KAMLOOPS — ALS, also known as Lou Gehrig's disease, is a debilitating neurological disease that currently affects around 3,000 Canadians.
The disease prevents the brain from communicating with the body's muscles, and eventually inhibits speech and movement.
ALS is devastating for both the patient and their family, with 80 per cent of people live with the disease likely to die within two to five years.
The Keating family is trying to come to terms with the realities of ALS, as they take care of father, grandfather, and husband Rob.
"It's a 24-hours-a-day job," said Rob's wife, Marilyn Keating. "You're at his beck and call because he can't do anything, anything you take for granted as a daily routine, he can't do any of that."
Rob was diagnosed with ALS in September 2015. Shortly after, the avid outdoorsman, fishing enthusiast, and golfer began to lose mobility in his arms and legs, and was no longer able to take care of his own needs.
"It was mostly on his left side to start with," Marilyn said, "and then it progressed to the right side, so by last summer he wasn't able to feed himself anymore."
Rob's speech is also affected.
There is currently no cure for the disease, however, according to the ALS Society of Canada, there have been significant research gains in recent years.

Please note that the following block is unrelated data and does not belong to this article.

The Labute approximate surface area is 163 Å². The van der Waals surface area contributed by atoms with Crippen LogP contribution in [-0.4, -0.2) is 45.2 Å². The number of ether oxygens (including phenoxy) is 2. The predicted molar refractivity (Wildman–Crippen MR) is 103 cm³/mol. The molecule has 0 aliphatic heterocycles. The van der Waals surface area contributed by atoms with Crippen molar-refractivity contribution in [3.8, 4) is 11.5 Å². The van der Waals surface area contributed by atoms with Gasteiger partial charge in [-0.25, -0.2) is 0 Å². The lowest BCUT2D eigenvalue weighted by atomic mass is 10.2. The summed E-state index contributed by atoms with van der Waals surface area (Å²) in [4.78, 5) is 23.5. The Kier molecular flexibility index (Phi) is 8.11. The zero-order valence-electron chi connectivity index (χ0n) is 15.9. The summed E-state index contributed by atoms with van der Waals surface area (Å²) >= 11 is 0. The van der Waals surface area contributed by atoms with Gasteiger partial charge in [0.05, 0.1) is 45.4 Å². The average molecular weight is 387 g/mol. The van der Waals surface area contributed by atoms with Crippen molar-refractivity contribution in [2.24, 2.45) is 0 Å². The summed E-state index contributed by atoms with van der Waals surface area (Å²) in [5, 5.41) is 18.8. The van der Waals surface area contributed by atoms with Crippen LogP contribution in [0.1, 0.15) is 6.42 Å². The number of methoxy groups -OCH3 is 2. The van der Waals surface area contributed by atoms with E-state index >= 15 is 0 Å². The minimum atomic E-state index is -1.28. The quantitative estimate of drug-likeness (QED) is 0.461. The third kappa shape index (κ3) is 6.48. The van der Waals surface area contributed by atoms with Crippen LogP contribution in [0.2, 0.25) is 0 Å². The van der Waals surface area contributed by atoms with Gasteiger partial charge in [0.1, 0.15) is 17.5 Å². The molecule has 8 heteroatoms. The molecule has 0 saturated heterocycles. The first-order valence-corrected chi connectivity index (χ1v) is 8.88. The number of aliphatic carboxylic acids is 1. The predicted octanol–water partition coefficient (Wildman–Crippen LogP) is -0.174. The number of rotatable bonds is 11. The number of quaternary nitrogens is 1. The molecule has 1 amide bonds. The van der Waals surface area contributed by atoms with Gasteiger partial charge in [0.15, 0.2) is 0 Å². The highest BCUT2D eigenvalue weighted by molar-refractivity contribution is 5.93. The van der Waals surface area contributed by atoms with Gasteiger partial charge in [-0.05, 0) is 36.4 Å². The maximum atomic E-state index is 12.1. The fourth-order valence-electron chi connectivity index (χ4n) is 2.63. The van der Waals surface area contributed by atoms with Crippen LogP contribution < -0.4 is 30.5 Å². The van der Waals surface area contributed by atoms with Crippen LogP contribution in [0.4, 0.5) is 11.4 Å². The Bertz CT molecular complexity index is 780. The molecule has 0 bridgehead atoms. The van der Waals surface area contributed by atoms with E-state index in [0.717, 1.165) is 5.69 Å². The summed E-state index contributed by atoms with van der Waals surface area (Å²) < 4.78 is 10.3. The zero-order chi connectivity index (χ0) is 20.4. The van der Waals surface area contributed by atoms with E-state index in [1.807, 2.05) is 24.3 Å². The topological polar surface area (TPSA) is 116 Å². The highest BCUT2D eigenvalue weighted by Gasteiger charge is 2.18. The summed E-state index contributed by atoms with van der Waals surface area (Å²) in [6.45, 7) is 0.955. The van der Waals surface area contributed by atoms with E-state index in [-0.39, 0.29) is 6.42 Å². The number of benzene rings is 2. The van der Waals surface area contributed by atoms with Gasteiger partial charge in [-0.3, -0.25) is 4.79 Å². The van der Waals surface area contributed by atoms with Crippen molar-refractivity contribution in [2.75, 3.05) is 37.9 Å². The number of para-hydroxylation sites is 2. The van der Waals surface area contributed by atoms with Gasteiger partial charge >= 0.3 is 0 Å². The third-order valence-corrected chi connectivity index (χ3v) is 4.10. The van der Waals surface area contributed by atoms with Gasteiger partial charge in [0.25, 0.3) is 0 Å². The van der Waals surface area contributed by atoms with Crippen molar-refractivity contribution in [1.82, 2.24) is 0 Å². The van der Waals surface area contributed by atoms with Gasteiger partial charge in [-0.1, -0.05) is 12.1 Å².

That is credited, in part, to the ALS Ice Bucket Challenge, which created global awareness and raised around $20 million for ALS research.
"People came to terms with a lot of it with the ALS Ice Bucket Challenge," Marilyn said. "People were more understanding and aware of what was going on, but I don't think they understand the degree of the disease itself: what it does to the body, and what it does to your family."
The Keatings have purchases a chair lift for Rob to go up and down the stairs, and some rooms in the home have been modified.
Rob receives home care through Interior Health, and the ALS Society of BC has donated medical equipment to help the family cope with daily struggles.
"The motorized wheelchair we've purchased through insurance, my work insurance and his work insurance," Marilyn said, "and the ALS Society has helped us out as well (to) purchase that. So we will donate that to them when we are finished with it, for other people to use down the road."
With no cure for ALS, the Keatings are trying to make peace with an inevitable outcome.
"It's one of the hardest things I think I've ever had to deal with, knowing that you're fighting a battle that you're never going to win."
Annual ALS awareness walk set for Saturday
Hundreds of people are expected to participate this weekend in the annual ALS Society walk starting at Riverside Park.
Last year, a record turnout for the Kamloops event, and organizers are hoping this 8th annual walk will result in an even larger participation.
Wendy Toyer, ALS Society Executive Director, says there were 419 walkers last year, raising $37,000 towards research and support for those suffering from the disease.
She says the annual walk is the signature event across the country to raise awareness and funds for those impacted with the debiliating disease.
The Kamloops walk takes place tomorrow, with check in at 9:00 AM at Riverside Park adjacent to the bandshell.
The 5 kilometer walk itself gets underway at 10:00 AM.
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